The migration of lymphocytes across specialized vascular endothelium: VIII. Physical and chemical conditions influencing the surface morphology of lymphocytes and their ability to enter lymph nodes.
AffiliationDepartment of Immunology, Paterson Institute for Cancer Research, Christie Hospital, Manchester, England.
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AbstractThe introductory review amplifies the finding that simply holding lymphocytes in vitro reversibly compromises their ability to enter lymph nodes from the blood, although entry into the spleen is unaffected. The differential migration of T and B lymphocytes from the blood, lymphocyte traffic in athymic rats, and the secretion of a sulphated glycoconjugate by high endothelial cells in lymph nodes are also discussed. Original data are presented concerning the effects of varying the conditions under which lymphocytes are held in vitro (time, temperature, medium, centrifugation) on their ability to enter lymph nodes and also on their surface morphology. In general, conditions that reduced the number of microvilli and induced surface blebbing also tended to affect the delicate function of crossing specialized vascular endothelium; but there was no simple relationship between morphology and migratory behavior. The localization of lymphocytes to the bone marrow was augmented by holding them in vitro, and this effect was greater after holding at room temperature (RT) than at 0 degree C, in contrast to impaired entry into lymph nodes. Small amounts of heparin (10 units) injected along with lymphocytes significantly reduced early localization in lymph nodes. These findings have practical implications for the design of lymphocyte traffic experiments and are relevant to the mechanism of lymphocyte attachment to vascular endothelium, since the well-known effect of trypsinizing lymphocytes can be reproduced by maintenance in vitro.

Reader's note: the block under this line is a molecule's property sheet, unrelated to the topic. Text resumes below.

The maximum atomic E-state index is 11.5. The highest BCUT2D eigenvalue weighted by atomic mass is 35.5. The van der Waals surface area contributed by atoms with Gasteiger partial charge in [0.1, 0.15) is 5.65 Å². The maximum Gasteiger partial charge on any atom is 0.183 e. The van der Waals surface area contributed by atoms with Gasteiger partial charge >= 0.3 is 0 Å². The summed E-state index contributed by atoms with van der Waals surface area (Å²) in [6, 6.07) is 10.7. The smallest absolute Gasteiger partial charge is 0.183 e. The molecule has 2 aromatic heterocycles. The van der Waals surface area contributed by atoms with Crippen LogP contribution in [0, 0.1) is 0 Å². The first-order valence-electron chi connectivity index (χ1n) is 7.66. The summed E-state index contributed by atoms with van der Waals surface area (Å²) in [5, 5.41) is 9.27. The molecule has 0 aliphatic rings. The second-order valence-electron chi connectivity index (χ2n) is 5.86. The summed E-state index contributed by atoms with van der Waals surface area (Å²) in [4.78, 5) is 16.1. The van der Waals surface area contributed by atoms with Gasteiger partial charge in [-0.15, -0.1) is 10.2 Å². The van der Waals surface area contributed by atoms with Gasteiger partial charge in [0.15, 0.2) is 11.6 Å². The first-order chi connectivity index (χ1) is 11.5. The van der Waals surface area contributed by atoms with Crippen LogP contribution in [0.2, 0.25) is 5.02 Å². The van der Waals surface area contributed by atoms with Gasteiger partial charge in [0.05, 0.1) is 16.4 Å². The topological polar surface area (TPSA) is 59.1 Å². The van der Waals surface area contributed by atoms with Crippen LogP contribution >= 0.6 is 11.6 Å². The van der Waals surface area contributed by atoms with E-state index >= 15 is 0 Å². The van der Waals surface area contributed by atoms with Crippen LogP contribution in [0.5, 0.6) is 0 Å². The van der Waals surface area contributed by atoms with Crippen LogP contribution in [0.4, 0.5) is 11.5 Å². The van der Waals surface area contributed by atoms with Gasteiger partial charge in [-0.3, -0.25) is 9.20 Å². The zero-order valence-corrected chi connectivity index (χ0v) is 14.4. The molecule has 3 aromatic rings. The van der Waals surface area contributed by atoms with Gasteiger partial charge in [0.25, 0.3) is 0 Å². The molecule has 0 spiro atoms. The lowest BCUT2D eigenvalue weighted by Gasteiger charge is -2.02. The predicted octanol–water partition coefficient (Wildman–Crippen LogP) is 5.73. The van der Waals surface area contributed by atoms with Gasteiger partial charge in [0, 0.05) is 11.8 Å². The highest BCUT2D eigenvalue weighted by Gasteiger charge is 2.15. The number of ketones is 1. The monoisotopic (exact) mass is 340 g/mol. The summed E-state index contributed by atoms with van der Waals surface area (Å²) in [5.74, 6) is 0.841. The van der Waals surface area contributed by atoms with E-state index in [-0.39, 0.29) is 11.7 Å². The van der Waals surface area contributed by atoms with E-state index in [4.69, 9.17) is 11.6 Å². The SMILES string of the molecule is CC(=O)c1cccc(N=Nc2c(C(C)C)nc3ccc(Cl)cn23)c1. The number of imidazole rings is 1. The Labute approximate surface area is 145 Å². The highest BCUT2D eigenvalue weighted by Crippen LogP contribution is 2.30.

CitationThe migration of lymphocytes across specialized vascular endothelium: VIII. Physical and chemical conditions influencing the surface morphology of lymphocytes and their ability to enter lymph nodes. 1984, 170 (3):377-90 Am J Anat
JournalThe American Journal of Anatomy
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